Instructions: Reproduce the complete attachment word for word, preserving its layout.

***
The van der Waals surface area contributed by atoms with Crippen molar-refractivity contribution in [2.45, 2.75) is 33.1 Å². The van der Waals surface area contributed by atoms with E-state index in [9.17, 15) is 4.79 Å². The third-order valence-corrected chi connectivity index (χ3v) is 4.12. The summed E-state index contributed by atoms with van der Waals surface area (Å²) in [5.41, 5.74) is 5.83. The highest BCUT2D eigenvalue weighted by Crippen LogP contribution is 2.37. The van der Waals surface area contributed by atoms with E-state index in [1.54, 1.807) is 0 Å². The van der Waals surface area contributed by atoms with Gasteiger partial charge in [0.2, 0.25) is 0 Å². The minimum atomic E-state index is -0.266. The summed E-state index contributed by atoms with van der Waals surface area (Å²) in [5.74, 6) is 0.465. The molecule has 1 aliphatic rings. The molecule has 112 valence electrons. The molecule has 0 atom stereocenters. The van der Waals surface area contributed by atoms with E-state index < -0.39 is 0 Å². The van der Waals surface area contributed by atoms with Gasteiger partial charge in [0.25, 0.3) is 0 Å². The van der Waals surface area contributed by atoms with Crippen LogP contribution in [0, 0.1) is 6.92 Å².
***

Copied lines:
The van der Waals surface area contributed by atoms with Crippen molar-refractivity contribution in [2.45, 2.75) is 33.1 Å². The van der Waals surface area contributed by atoms with E-state index in [9.17, 15) is 4.79 Å². The third-order valence-corrected chi connectivity index (χ3v) is 4.12. The summed E-state index contributed by atoms with van der Waals surface area (Å²) in [5.41, 5.74) is 5.83. The highest BCUT2D eigenvalue weighted by Crippen LogP contribution is 2.37. The van der Waals surface area contributed by atoms with E-state index in [1.54, 1.807) is 0 Å². The van der Waals surface area contributed by atoms with Gasteiger partial charge in [0.2, 0.25) is 0 Å². The minimum atomic E-state index is -0.266. The summed E-state index contributed by atoms with van der Waals surface area (Å²) in [5.74, 6) is 0.465. The molecule has 1 aliphatic rings. The molecule has 112 valence electrons. The molecule has 0 atom stereocenters. The van der Waals surface area contributed by atoms with E-state index < -0.39 is 0 Å². The van der Waals surface area contributed by atoms with Gasteiger partial charge in [0.25, 0.3) is 0 Å². The van der Waals surface area contributed by atoms with Crippen LogP contribution in [0, 0.1) is 6.92 Å².